The UK's high-street retailers are banking on a last-minute Christmas spending frenzy this weekend and have already slashed prices to unprecedented levels to tempt customersinto stores.
It is shaping up to be a make-or-break weekend for retailers with all signs pointing to a grim 2008. Many retailers, particularly in the clothing and footwear industries, have already launched a raft of price cuts before the normal post-Christmas sales window to move excess stock. With consumer confidence continuing to deteriorate as a result of the credit crunch and rising petrol and food prices, retailers could be facing the grimmest Christmas for years.
Nonetheless, there will be a frenzy of activity this weekend as shoppers who have run out of time to buy presents on the internet flock to the shops to make last-minute purchases. The Retail Footfall Index has shown that the number of people visiting shops over the past week has fallen 9 per cent compared with last year. However, the British Retail Consortium expects that sales this weekend should drive a 3 per cent rise in like-for-like sales over the Christmas period, with consumers tempted by significant price discounting. During November, total monthly sales edged 0.4 per cent higher, according to the Office for Nat-ional Statistics, about twice as fast as analysts had pencilled in due to the boom in internet sales, which rose nearly 6 per cent.
Paul Clarke, national director, retail & wholesale sectors, at Barclays Commercial Bank, said: "All the indicators are that Dec-ember has not started well for the high street. The recent trend of shoppers delaying their gift buying was exacerbated by the poor weather at the beginning of the month."
A report compiled by Ernst & Young found that discounting in the run-up to Christmas is deeper and more widespread than last year, with the average cut to the full retail price of a product averaging out at 36 per cent prior to this weekend. The spread of discounting is also wider than is normally expected before Christmas, with price cuts ranging from 10 per cent up to a staggering 80 per cent.
Jason Gordon, senior manager for retail at E&Y, said: "Consumers have lost the feelgood factor due to the credit crunch, falling house prices and rising household costs. It's no surprise that some retailers, particularly in the clothing, footwear and entertainment sectors, are having to offer such deep discounts to woo cash-strapped shoppers."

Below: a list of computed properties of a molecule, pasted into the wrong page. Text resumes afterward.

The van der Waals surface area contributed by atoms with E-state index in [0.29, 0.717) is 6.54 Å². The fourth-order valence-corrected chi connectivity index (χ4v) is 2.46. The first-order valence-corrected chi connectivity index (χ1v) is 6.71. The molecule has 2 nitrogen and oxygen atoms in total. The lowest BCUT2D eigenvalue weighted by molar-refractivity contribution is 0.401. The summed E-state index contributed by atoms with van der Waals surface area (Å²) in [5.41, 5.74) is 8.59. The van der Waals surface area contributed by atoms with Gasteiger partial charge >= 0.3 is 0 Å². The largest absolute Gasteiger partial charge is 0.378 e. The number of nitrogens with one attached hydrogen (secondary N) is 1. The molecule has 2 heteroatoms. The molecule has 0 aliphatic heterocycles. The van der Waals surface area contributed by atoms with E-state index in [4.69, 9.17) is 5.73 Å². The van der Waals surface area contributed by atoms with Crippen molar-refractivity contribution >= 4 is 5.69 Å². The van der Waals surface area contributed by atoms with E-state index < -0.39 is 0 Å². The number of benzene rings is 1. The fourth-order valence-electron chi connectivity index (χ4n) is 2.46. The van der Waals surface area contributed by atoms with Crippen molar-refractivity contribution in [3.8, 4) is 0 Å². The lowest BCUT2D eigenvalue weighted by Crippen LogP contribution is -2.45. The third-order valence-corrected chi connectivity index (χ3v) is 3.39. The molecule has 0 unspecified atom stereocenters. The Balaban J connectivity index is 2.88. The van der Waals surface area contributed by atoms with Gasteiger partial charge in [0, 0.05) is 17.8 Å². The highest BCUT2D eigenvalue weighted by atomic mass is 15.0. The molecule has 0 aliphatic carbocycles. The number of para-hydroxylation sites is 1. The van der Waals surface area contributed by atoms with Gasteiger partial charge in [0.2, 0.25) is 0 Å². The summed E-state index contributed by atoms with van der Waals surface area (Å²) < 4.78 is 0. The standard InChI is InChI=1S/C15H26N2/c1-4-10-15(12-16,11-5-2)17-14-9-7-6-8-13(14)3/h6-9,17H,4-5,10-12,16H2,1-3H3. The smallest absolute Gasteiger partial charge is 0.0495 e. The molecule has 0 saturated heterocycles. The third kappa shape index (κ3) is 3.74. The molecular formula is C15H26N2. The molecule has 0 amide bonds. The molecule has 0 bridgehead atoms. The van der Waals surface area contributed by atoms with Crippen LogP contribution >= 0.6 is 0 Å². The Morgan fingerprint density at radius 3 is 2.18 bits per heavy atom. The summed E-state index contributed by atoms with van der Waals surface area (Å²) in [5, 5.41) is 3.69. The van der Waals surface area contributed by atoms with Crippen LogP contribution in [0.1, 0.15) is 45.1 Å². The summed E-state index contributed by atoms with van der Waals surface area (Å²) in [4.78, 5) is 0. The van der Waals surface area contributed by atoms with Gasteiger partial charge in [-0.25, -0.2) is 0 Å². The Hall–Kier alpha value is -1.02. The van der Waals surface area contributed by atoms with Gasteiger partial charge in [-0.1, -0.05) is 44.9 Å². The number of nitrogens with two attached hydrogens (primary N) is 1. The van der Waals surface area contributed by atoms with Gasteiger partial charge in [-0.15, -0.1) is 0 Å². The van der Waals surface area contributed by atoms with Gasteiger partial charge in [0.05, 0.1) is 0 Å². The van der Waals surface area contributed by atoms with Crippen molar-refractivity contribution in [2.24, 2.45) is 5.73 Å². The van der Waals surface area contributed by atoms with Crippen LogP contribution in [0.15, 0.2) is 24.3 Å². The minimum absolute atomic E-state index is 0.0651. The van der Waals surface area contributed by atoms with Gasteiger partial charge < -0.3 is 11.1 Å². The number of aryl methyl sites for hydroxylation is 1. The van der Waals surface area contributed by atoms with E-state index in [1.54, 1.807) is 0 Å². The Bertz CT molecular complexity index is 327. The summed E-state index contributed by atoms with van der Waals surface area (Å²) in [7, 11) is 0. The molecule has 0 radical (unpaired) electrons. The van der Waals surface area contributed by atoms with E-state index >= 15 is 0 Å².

Gavin George, head of retail at E&Y, said that sales growth over Christmas will be muted "but not the disaster that some commentators are predicting" as online and grocery sales help to prop up the overall retail sector. "We're forecasting very low like-for-like growth across the retail sector as a whole, with big variations in performance between the winners and losers," he said.
Being one of the retail winners over Christmas could be crucial to a company's performance in 2008, with consumer confidence hitting its lowest level since 1995, according to a survey compiled by Gfk NOP. Rachael Joy at Gfk said that consumers' perceptions of the climate for making major purchases stood at its lowest level since June 1991. "As 2007 draws to a close, we see that consumers are suffering from a dose of realism," she said.
E&Y's Mr George said: "The early part of next year is set to be even tougher for retail, as cautious consumers rein in their spending even further. Consequently, we are likely to see an increase in retailer profit warnings and even further casualties on the high street."
Prices cut to pull in trade
The post-Christmas sales have started early this year as retailers desperately try to move excess stock and tempt nervous consumers into spending.
Some footwear and clothing retailers have slashed prices by 80 per cent already and big-ticket items like flat-screen TVs have never been cheaper.
A quick wander around Canary Wharf shopping centre yesterday showed a host of retailers has slashed prices, including Karen Millen, French Connection, Gap, Warehouse and Austin Reed. Other retailers, such as HMV and Game Group, have instead launched selected promotions while a few brave souls, such as Topshop, Ted Baker and Next, have held their nerve and maintained prices.
Yet it's not all bad news, with some items notably the Nintendo Wii but also the supposedly anachronistic CD flying off the shelves.Reuse content